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My Down Syndrome baby is perfect!

Catherine McDiarmid-Watt | Monday, February 15, 2016 | 0 comments

Image: Beautiful, perfect boy. By David DonachieI received this email from a 51 year old mom who wanted to share her story.

She didn't leave an a name or email address, but asked me to contact her by phone.

Unfortunately I don't have any budget for long distance or overseas calls - sorry!

But I am very happy to share her story. I hope she sees it in print!

This 51 year old mom wrote:
My rage was caused by an article on the AmazingPregnancy.com site I, by chance, stumbled across, giving statistics of the chance of having a Downs baby.

I can't remember the age it was referring to but it said, and I quote the chances of having a downs syndrome baby are one in a hundred, but don't forget the other 99 babies will be PERFECT.

OMG - perfect - is there such a thing? And what wording they'll be perfect?

What's the Downs baby, damaged goods, a reject, the runt of the litter, imperfect?

I'm sorry for that outburst, but I think you would love to hear about my AMAZING pregnancies. I have had every complication in the book, and I mean every. I am 51 years old in June and I have had four boys ages 27, 24, 13, 7 years old! And three miscarriages, all in different stages of the pregnancies.

I first got pregnant at 17 years old, ending in a horrific experience of a 19 week miscarriage. Then at 24, after vowing never to get pregnant again, I had my 1st son, sailed through the pregnancy then he was 2 weeks late - long painful labour and vowed again NEVER haha.

Second son - I was 26 unbelievably planned, horrific pregnancy, undiagnosed gestational diabetes till I was 22 weeks, and had a hypo in the middle of a busy shopping centre. Most of the rest of the pregnancy in hospital, and an early induction which medical staff thought would be safer for me and him.

One month old (and a long story itself) it was confirmed that he had Downs... I was 26!!!

Another miscarriage 11 years later, this time at 12 weeks. Then an almost instant pregnancy. At eight weeks, I began to bleed - they scanned me, and I was having twins!!! I lost one even after bed rest for two weeks. Luckily they weren't identical, and somehow my 3rd son was born... I was 37.

Two days later, it was me in danger (another long part). I developed what is so rare - hardly anything is wrote on the subject. I developed what (if I was still carrying my son) would of been pre-eclampsia and toxic shock syndrome, and the cure hopefully is to safely deliver the baby whatever the stage (I had him at 35+3 weeks). That usually cures it, and the pair are safe and sound...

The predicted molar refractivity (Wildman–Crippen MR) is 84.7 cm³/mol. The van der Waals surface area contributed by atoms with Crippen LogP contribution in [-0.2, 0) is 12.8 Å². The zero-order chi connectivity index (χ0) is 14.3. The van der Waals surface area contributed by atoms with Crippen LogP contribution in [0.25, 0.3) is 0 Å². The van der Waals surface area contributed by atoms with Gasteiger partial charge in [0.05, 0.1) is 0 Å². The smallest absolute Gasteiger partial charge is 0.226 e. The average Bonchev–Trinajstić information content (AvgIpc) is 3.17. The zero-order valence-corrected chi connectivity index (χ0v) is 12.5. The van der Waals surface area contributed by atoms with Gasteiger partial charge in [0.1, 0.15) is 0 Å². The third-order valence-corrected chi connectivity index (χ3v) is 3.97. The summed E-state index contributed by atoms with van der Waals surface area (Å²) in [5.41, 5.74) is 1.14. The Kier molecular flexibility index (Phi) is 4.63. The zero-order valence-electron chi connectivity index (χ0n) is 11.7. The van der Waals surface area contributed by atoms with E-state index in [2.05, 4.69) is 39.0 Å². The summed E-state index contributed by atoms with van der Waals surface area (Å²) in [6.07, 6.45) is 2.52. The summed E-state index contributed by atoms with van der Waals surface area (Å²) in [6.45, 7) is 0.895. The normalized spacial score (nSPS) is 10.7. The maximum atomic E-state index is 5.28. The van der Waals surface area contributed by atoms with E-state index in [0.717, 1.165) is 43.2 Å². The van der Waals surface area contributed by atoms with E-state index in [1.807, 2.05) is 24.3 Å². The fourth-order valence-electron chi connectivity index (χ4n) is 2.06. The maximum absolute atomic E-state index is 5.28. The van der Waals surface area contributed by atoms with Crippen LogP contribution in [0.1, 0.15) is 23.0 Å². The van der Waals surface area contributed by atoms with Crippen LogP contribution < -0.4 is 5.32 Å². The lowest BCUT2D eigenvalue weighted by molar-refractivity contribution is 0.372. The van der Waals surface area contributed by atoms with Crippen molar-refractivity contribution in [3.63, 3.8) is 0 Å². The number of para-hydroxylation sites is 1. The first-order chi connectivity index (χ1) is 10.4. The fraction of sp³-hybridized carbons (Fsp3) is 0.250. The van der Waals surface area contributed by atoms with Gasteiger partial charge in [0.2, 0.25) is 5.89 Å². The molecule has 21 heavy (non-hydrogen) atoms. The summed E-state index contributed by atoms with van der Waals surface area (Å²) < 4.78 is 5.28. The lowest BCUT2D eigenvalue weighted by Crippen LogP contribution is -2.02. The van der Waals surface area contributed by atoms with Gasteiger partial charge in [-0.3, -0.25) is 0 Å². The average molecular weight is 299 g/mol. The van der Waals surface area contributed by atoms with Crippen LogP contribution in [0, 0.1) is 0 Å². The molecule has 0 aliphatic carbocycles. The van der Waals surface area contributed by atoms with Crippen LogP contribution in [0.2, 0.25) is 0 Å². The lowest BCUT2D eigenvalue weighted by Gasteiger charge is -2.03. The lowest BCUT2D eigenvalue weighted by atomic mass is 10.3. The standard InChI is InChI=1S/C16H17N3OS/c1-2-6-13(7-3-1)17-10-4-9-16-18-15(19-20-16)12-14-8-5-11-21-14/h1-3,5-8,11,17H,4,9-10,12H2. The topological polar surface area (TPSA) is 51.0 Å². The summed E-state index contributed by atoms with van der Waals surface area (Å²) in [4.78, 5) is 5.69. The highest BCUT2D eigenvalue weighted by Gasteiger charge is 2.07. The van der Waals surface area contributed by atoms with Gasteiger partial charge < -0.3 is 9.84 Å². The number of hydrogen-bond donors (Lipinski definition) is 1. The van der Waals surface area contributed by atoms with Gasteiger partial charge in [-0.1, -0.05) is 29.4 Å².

But I'd had my son, so it was a terrifying experience for my family as specialists fought to save me. I lay in a coma in intensive care, blissfully unaware of the battle they had to save me. After I finally came home, three weeks later, my husband suggested as we laid in luxury in a really superb hotel that I'd had booked for months (I was a travel agent and was part of a franchise on "teletext").

So I got the room as a concession for our wedding anniversary, yes he thought it would be nice to take the kids to the Canaries for a well earned break a couple of months later when the baby was allowed to fly. My mum came just to relax and look after the baby, so we could spend some quality time with the other two.

That was nearly cancelled as a few weeks before we went, I was sitting at my desk and yes, you guessed ha ha - that sicky feeling, sore breasts. I got in the car (everyone else was in bed), and went and bought a pregnancy test....

I didn't even have to wait, as the two lines showed up instantly. OMG that wedding anniversary break was too romantic.... I wasn't really far into the pregnancy and with just 2 weeks to the holiday I began to bleed, and sadly had another miscarriage...

We went ahead with the holiday, as I felt fine and luckily even though it was sad I still managed to have a relaxing break.

Life carried on as normal. My son with Downs was so good. Really intelligent, he went to a mainstream school part time, and was keeping up with his peers. He had to, as our family life was so hectic he was just treated the same - in fact I never thought of him as different.

He got no special treatment and had to do the same as his brothers there just wasn't enough time to treat him different, and it paid off for both him and all the family.

To my shock and disbelief, I found myself at 43 years old, pregnant again. What a nightmare that felt at the time. This couldn't be true, I told myself. Trying to convince myself (truthfully) that both the tests were faulty, and the missed periods were the change in life.